We’re sporting a new, classic theme for the MacTastik comic this week. Let us know what you think in the comments, and stay tuned for a bumper issue next week – it’s our 50th comic already!
Embedding this MacTastik strip elsewhere? Please provide a link back to this post and to NCWinters.com
As a New Year is upon us, it may be a good chance to take stock and give your Mac a spring clean. Although OS X doesn’t accumulate a great deal of clutter in day-to-day operation, there are still a number of actions you can take to free up disk space, speed up operation, and ensure that your data is safe in 2010.
Grab a duster, throw on an apron, and let’s get cleaning…
Although Dashboard received a huge amount of attention when it was originally released, it has since become a fairly standard feature of OS X. Thousands of different widgets are available – some far more useful than others.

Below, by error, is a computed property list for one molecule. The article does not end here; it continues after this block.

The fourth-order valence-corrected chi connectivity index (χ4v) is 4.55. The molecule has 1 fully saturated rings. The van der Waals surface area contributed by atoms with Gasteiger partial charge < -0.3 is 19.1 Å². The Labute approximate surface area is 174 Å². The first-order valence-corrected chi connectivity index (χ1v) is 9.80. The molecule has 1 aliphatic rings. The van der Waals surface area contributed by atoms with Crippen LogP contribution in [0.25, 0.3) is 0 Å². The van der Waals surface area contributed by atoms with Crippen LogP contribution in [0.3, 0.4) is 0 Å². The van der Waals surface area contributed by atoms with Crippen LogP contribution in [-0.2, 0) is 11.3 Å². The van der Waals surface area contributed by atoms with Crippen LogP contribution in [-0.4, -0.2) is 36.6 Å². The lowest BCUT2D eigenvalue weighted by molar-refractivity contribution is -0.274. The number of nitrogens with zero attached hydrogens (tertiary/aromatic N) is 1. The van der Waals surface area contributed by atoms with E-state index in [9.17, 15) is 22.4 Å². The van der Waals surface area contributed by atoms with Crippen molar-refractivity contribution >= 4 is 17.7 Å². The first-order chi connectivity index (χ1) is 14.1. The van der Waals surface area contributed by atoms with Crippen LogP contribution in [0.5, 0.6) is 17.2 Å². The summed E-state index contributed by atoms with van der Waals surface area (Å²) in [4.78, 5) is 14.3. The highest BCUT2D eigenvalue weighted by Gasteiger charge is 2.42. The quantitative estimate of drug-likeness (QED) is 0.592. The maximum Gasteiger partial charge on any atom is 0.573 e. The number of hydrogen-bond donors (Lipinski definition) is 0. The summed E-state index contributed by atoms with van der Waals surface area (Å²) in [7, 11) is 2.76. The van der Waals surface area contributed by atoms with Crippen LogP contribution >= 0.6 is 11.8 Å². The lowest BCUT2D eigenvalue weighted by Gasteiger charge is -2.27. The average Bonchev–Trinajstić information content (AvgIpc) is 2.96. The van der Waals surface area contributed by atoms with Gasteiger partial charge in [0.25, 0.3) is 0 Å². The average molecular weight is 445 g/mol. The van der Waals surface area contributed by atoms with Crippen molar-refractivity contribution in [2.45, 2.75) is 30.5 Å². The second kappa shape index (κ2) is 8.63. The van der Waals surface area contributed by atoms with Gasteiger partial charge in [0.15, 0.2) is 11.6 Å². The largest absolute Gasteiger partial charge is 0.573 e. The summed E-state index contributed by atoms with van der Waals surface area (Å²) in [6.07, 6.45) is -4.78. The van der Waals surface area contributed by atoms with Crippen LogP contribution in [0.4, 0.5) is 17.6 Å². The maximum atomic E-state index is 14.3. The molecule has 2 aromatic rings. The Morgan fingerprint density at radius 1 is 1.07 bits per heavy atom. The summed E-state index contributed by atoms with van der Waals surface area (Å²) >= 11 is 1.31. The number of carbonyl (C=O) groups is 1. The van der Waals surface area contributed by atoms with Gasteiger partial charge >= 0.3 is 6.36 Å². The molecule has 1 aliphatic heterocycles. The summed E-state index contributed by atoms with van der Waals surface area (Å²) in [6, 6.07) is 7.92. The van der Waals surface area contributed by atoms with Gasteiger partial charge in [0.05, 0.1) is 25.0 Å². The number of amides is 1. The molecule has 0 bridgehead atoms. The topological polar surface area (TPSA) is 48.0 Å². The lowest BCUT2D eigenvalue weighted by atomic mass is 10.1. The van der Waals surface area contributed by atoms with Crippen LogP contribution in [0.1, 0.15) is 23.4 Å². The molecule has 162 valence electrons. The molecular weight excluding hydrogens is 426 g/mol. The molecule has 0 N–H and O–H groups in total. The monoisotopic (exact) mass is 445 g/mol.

Today I’ll be taking a look at 10 widgets that really stand out from the crowd, and have something unique and interesting to offer you in your day-to-day computer use. I hope you find a few of them useful!
DVDs can be a nuisance to carry around. They also scratch, break, or go missing over time. RipIt, from The Little App Factory lets you rip your DVDs to your Mac so that you can watch them at anytime without the DVD inserted in your drive.
RipIt is an application so beautifully simplistic, even your mum would have no problem using it. This review will have a look at why RipIt is better than other apps out there, highlight how the process works, and take a look at what’s missing.